Chillin' out till it needs to be funded
A number of financial institutions, including Goldman Sachs, JPMorgan Chase and Morgan Stanley have made no secret of their desire to leave TARP and its restrictions on dividends and compensation. Now, there are indications that the Treasury Department is getting ready to announce — perhaps as early as Tuesday — which big banks will be the first to go.
There was no official word from the Treasury on Monday night about a decision on TARP, but Wall Street had been expecting some of the better-capitalized banks to get approval this month to pay back the government’s bailout money.
The Federal Reserve said Monday evening that 10 financial institutions had submitted plans to build up their capital to deal with what government stress tests said their needs would be in a deeper recession.
“The 10 banking organizations required by the Supervisory Capital Assessment Program to bolster their capital buffers have all submitted capital plans that, if implemented, would provide sufficient capital to meet the required buffer under the assessment’s more-adverse scenario,” the Fed said in a statement.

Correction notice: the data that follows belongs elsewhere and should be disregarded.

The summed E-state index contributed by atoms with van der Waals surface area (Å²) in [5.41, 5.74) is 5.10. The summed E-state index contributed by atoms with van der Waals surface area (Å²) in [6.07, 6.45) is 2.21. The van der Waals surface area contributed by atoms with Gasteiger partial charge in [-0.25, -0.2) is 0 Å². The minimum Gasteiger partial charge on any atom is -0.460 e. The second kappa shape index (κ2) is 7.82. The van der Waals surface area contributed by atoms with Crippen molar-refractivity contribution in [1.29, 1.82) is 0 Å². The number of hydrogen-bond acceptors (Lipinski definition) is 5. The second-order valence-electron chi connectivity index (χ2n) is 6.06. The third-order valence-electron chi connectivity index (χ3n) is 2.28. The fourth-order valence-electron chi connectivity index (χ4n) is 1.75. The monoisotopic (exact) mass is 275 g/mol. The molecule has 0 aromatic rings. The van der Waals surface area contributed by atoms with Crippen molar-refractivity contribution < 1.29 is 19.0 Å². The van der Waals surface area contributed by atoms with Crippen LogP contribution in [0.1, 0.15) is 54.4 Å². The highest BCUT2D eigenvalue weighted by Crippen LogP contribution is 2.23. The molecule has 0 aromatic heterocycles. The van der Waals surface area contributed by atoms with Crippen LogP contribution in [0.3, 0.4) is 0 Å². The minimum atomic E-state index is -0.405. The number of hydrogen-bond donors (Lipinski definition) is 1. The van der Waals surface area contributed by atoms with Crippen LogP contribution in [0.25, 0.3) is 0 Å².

“As supervisors,” the Fed said, “we will be working with the institutions to ensure their plans are implemented quickly and effectively.”
The stress tests of 19 big banks found that more capital was needed by Bank of America, Citigroup, Fifth Third Bancorp, GMAC, KeyCorp, Morgan Stanley, the PNC Financial Services Group, Regions Financial, SunTrust Banks and Wells Fargo.
So far, 16 of the 19 banks have raised more than $75 billion, mostly by selling common stock, according to The Associated Press, either because they were required to do so or were seeking money in order to return government bailout funds.
JPMorgan Chase said last week that it expected to reimburse $25 billion in TARP money later this month. Goldman Sachs also said it aimed to repay $10 billion in government money this month.
Along with Goldman Sachs and JPMorgan Chase, the financial institutions that had adequate capital under the government’s stress tests included American Express, Bank of New York Mellon, BB&T, Capital One, MetLife, State Street and U.S. Bancorp.
So far, about a dozen small banks have already exited TARP.